Thirsty Thursday: Don't Doubt the Drought
Whether you live in California or not,
you've heard about the drought that has been plaguing our planet.
Here in California, we were forced to cut down on watering our lawns, and many farms were shut down due to high water prices as water rations were increasingly enforced; signs noting the water conservation can be seen in plots of grass all around town, and water reservoirs that have been full my whole life are mere puddles today.
Many people in media recently have been seen reporting the "drought is over," but if we return to our water wasting ways, we will only return to this historical drought.
It may not surprise you to hear that California uses more water than any other state. However, the majority of water used in California goes towards irrigation: agriculture uses 80% of California's water.
One of California's most valuable crops are almonds. It takes approximately 1 gallon of water to grow a single almond, and most of these almonds are being shipped out of the state.
There are unique restrictions on the water farmers are allotted each year depending on the size and location of your farm, the demand for what you're growing, and how much water you used last year. This restriction has led to many farmers flooding their crops in an attempt to "use" the same amount of water they used last year to ensure that they are allotted the same amount of water for the next year.
Unfortunately these restrictions have more to do with politics than environmental needs.
There is no doubt that the world in general is rapidly loosing clean drinking water. Many third world countries are struggling to find clean drinking water. Even here in the US, the clean water crisis in Flint, MI is still very much an issue, and more cities throughout the nation are discovering how "clean" their drinking water actually is.
Climate change is a huge issue causing a rise in ocean water levels but a serious depletion of clean drinking water available for consumption. We may have experienced significantly high rain over the past year to help us overcome the drought, but these rains are not something we can always rely on.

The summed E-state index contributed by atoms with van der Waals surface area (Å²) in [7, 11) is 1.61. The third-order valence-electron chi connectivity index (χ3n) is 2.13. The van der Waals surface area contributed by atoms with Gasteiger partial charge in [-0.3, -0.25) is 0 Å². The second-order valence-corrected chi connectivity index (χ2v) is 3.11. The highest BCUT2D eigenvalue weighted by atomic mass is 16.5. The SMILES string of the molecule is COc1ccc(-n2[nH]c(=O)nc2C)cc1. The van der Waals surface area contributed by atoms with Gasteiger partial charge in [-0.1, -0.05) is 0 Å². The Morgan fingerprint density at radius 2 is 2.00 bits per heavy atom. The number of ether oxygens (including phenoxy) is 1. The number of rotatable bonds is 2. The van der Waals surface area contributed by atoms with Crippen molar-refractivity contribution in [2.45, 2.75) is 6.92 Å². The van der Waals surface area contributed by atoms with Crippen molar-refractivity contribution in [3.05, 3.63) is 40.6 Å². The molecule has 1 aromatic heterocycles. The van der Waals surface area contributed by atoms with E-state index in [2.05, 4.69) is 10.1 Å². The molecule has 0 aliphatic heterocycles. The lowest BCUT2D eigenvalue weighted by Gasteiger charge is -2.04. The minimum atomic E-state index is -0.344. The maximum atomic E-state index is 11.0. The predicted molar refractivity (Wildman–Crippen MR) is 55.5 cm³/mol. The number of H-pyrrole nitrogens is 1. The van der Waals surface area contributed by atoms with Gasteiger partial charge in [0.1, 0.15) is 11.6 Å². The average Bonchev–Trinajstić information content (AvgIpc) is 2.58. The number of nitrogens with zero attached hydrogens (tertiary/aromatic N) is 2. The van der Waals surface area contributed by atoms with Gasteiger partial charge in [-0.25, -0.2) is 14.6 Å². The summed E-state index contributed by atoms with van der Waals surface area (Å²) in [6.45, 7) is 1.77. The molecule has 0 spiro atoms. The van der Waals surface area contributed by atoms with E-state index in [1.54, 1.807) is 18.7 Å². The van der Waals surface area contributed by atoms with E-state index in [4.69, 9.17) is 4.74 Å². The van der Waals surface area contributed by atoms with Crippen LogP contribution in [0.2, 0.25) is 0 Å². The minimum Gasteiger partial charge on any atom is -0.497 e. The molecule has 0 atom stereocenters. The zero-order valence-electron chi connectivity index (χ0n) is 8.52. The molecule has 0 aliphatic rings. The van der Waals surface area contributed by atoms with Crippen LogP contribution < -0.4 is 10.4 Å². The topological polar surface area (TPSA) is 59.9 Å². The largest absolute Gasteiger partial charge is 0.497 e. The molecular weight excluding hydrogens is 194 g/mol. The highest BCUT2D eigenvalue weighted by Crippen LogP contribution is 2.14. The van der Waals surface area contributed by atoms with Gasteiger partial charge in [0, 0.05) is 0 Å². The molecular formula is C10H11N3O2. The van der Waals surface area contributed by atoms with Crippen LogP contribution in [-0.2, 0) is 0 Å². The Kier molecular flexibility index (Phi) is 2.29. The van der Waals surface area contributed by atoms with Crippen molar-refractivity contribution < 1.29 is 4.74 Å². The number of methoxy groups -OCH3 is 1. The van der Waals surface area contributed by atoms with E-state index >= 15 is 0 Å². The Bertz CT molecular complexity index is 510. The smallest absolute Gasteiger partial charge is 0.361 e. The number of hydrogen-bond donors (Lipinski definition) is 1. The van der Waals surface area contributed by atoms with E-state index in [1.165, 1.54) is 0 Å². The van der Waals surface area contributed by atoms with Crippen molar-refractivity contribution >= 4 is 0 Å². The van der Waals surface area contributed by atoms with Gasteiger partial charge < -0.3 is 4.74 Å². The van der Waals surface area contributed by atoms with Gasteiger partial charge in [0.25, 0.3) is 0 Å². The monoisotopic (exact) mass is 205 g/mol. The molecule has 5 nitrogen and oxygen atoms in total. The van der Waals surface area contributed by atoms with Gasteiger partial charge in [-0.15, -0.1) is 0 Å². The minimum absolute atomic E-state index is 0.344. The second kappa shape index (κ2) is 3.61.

Many of us in Southern California easily forget that we are living luxuriously in a desert with green grass, pools, and all the freshest produce year round. Clean drinking water is not an endless resource. There is no doubt that we are running out of it very quickly, but we need to make preserving what we have left a serious priority.
Below & here are some tips on how to conserve more water in your everyday tasks.
Overall, this will save you money on your water bill, but it will also help save the environment and preserve more water for the good of others.
Don't let the water run
- when you're washing your hands
- when you're brushing your teeth
- when you're washing the dishes
Conserve what you can
Invest in a couple of 5 gallon buckets from your local hardware store to keep in your shower.
While you're waiting for the water to heat up before hopping in, use the buckets to collect the cold water and dump it in your pool or yard afterwards.
*we've been doing this for about a year now, and I easily save 2-6 gallons per shower*
If you use an Alkaline Water machine like I do, you'll know about the 30% of "acidic water" that gets drained out of the back of the machine when filtering "alkaline water" into your cup.
This isn't dirty water, it's just not the pH you want to be drinking. Lower pH water is actually good for most plants, so there's no reason you shouldn't repurpose it. We leave a pitcher in our sink to catch the excess water to repurpose in our yard, pool, to soak dishes or clean fruits & vegetables.
Be "water wise"
- Avoid using water wasting tools like the dishwasher
- If you don't already have them installed, invest in low flow toilets and/or repurpose 2 liter bottles by filling them with water or rocks and placing them in your toilet tanks to reduce the amount of clean water that gets flushed down the toilet every time you flush (about 3.5-7 gallons per flush).
- Furthermore, consider instating an "if it's yellow let it mellow" rule to reduce the number of times you flush that 3.5-7 gallons of clean water down the drain.
- Grass and certain plants require more water and attention than others; research some water wise plants to cut down on your watering needs.
*look into your local incentives: my parents received a rebate from the city for converting our front yard from grass to "water wise" plants, like succulents*